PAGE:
People sometimes ask me, “How long should I meditate for?” Given how much I love meditation practice, I am both joking and enthusiastically sincere when I answer, “As much as you can, of course!”
We want, however, to be realistic in the amount of meditation that we intend to do each day. We want to commit ourselves to how much time we actually will spend, given the real person that we are now, not how much time we would hypothetically like to spend if we were a more perfect version of ourselves. Setting a realistic goal means taking into account the amount of time that we have available in our lives, how important meditation is to us relative to other activities, and our level of meditation experience and stamina.
When developing a new physical exercise practice, it is of course best to start with bite-sized, do-able goals and expectations. It is counterproductive to start a new workout plan by promising to bench press 300 pounds or take three pilates classes back-to-back. Similarly, it is not a good idea to start a meditation practice vowing to sit for two hours every morning. Setting an overly ambitious intention like that is likely to quickly leave a person feeling demoralized and then quitting.
It works better instead to start a meditation practice with an intention to sit in silence for three minutes per session, two sessions a week, just to be sure to get on the playing field. Three minutes of meditation a day two times a week from now on can positively change your life; it’s considerably better than zero. Once that within-reach commitment starts to feel comfortable, we can then push ourselves, little by little, to go further.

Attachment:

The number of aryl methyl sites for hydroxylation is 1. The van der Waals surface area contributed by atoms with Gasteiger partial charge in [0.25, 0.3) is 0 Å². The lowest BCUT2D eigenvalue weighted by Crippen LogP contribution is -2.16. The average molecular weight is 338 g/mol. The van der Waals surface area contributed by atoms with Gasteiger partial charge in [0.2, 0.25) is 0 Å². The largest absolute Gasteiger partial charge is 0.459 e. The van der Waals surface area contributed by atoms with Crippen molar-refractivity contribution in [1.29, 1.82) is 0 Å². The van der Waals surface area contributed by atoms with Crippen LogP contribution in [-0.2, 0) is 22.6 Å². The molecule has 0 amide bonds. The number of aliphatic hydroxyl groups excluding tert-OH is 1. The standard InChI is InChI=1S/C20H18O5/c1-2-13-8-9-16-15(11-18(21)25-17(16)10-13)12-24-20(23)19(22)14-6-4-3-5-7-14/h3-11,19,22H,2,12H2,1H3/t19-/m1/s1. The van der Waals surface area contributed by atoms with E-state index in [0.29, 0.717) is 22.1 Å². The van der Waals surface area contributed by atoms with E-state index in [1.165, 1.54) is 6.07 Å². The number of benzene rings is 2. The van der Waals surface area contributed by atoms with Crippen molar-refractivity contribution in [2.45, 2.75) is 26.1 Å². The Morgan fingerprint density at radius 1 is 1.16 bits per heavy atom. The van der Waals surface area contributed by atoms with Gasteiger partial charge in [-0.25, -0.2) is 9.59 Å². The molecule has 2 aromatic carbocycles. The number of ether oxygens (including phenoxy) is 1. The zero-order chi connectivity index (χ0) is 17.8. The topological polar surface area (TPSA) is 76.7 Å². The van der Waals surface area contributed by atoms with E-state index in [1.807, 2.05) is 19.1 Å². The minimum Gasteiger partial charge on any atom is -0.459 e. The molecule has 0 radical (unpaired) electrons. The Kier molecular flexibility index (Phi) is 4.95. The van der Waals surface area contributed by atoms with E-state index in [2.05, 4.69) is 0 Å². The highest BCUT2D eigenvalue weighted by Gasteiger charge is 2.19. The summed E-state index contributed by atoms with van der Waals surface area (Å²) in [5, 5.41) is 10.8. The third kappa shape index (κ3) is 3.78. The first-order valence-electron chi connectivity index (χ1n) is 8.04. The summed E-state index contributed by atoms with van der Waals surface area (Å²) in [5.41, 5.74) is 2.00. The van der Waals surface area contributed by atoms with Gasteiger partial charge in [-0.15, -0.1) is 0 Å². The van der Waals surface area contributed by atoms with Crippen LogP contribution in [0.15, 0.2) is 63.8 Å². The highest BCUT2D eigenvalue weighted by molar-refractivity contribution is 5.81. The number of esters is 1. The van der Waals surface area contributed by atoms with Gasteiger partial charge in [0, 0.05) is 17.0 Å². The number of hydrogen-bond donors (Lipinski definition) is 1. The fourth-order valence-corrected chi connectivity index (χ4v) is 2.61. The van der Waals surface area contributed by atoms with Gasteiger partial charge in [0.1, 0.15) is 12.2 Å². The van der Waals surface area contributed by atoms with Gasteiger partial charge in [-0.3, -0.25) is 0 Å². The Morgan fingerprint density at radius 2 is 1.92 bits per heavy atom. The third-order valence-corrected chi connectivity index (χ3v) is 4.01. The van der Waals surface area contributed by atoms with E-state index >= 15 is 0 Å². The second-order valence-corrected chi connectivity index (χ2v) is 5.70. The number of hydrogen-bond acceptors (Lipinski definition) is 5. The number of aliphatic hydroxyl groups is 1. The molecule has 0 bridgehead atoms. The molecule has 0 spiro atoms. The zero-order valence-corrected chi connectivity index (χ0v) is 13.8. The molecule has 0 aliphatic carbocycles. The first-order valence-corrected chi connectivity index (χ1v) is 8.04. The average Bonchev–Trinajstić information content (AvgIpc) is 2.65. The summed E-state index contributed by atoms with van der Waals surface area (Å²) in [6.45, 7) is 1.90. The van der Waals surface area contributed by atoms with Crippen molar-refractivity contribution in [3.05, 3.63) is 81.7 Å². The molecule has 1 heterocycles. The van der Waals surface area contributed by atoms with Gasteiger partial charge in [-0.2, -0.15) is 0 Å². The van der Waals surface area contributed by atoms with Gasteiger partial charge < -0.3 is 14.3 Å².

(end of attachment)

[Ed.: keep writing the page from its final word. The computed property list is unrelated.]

It is helpful to decide on the length of our meditation session before we sit. We want to then be diligent about sitting the entire allotted time without quitting early, but also to stop when the timer is done without going extra time over. Being precise like this helps lessen compulsive, addictive tendencies to avoid discomfort and grab onto pleasure.
If a person meditates seventy minutes in a week, many teachers state the best way to divide that time up is to sit ten minutes every day. Others say – and I endorse this – that it is more valuable to sit ten minutes for three days, and forty minutes for one day. We can create deep new spaces in our regular meditation practice by at least occasionally pushing ourselves far beyond what we are used to, and being willing to face and open to the discomfort that may come with that.
Generally, we want to at times be willing to have a growth-producing workout and a challenge by sitting longer than comfortable. We want to not overdo our meditation, and also not underdo it. This is one of the many points of balance that we seek in our practice.